Second, don't forget to compose your shot! Sometimes the anxiety of asking to take a stranger's photo gets you so excited and worked up that you forget the whole point of the exercise! I've definitely done this before. I had my subject, he was happy with getting his photo taken, and I blew it! The angles were off, the light was less than ideal, composition didn't fit, FAIL! It's OK to step back for a few seconds and make sure you know what you want in your shot before you take it. A stranger will be OK hanging out for those few extra seconds to ensure a good picture. They'll probably even be down with a little posing if you're *into that. *note Touching Strangers again.


Good luck!

The Holy Trinity of Photography

I've heard it said that the holy trinity of photography is Light, Composition, and Moment. I couldn't agree more. My favorite subject to photograph, my daughter, is a perfect exercise for me in this pursuit. I look for locations with good light, a simple composition, and then put her in the middle of it. I give her the freedom to be herself and I catch the moment.

Light, composition, moment.




The path forward

Two roads diverged in a yellow wood,
And sorry I could not travel both
And be one traveler, long I stood
And looked down one as far as I could
To where it bent in the undergrowth;
Then took the other, as just as fair,
And having perhaps the better claim,
Because it was grassy and wanted wear;
Though as for that the passing there
Had worn them really about the same,
And both that morning equally lay
In leaves no step had trodden black.
Oh, I kept the first for another day!
Yet knowing how way leads on to way,
I doubted if I should ever come back.
I shall be telling this with a sigh
Somewhere ages and ages hence:
Two roads diverged in a wood, and I—
I took the one less traveled by,
And that has made all the difference.
-- Robert Frost

This past year I lived in Beijing, China with my family. I have so much to say about that experience that words will never suffice. But one thing can be said, living abroad with my family really brought me back to the roots of who I am and what I love. Photography has been my means of expression over the past several years, and I'm finally seeing who I am emerging from my pictures. This is changing the way I do things and bringing me back to my real photography roots and goals. Over the next few weeks and months, the look and feel of this blog will be changing. It will hopefully start to reflect more of who I am and where I'm going. I still have so much to learn and so far to go to achieve my goals, but I feel like this is my first step in the right direction.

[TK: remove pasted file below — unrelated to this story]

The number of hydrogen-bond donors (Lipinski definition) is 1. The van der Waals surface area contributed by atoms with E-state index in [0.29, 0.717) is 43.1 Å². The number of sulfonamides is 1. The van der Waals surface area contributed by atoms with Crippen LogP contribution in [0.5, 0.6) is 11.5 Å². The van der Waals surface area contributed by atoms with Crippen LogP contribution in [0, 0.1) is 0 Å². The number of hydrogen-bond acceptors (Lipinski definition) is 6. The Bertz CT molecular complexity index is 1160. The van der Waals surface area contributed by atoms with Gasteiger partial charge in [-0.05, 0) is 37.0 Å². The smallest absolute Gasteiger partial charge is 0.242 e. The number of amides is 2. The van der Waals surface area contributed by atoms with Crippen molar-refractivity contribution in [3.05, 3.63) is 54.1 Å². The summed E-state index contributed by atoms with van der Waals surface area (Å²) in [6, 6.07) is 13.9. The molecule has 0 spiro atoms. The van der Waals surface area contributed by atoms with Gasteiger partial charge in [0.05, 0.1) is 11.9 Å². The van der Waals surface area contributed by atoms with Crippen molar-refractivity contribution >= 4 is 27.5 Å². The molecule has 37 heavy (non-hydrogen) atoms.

Here's just a glimpse into the China that I grew to love.



A new day

My life changed overnight. What once was normal is now the exception. Part of me yearns for the familiar and another part of me revels in the newness, but I'm OK. I have my family and that's what really matters. Every day I meet someone new or see something that surprises me and I love it. I feel like I'm developing skills and learning things that will make me a more interesting, if not better, person. Who I am becoming feels like the person I want to be. Life isn't always easy or perfect, but it is always an adventure of learning and growing. I'll be honest. I haven't taken that many photos lately. I've taken plenty with my iPhone, but not many with my film cameras. I wish I were taking hundreds of photos a day, but that's not my reality right now, and that's OK. I know there will be a time and season for that, but right now is the time for me to make some sacrifices for the bigger picture stuff.

If you don't already follow me on Instagram, check me out: paigeandgarrett. You can follow my journey in China via those photos. I've been somewhat introspective lately and have really enjoyed taking self portraits reflective of what I'm feeling. It's fun and therapeutic at the same time. Here are a few of my recent Instagram portraits:



Leave me a comment on Instagram so we can connect!

A New Season

A summer bride is a beautiful thing. Summer is a beautiful thing. O, how I'll miss her. Yet there's something special about the seasons that come and go. They allow us the time to revel in their beauty and enjoy the newness long enough to leave us wanting when it all comes to an end. Winter may be the only exception for me, but that's another story. I like to live my life in the same seasonal way. Life is good, and the experiences we have are great, but there's always a new season beckoning from around the corner, helping us appreciate what we have now. One season's coolness makes the warm season enveloping. One season's warmth makes the cool season refreshing. And so on. My family is getting ready for a huge move. It's huge in every single way imaginable. I may miss the constant hum of cicadas out my window. Or the room for my kids to run and play around the pond everyday. But those things will lead us to discover new joys. Joys we may have previously overlooked or underestimated. It will most definitely be extraordinary and exhilarating.

I can't wait.

What I love about now

Sometimes life moves so fast. I look back and wonder where in the world did that time go? Days turn into weeks and months into years. But sometimes... sometimes... we stop time for one small millisecond and revel in the beauty that is in front of us. Things slow down and one small glance can last forever.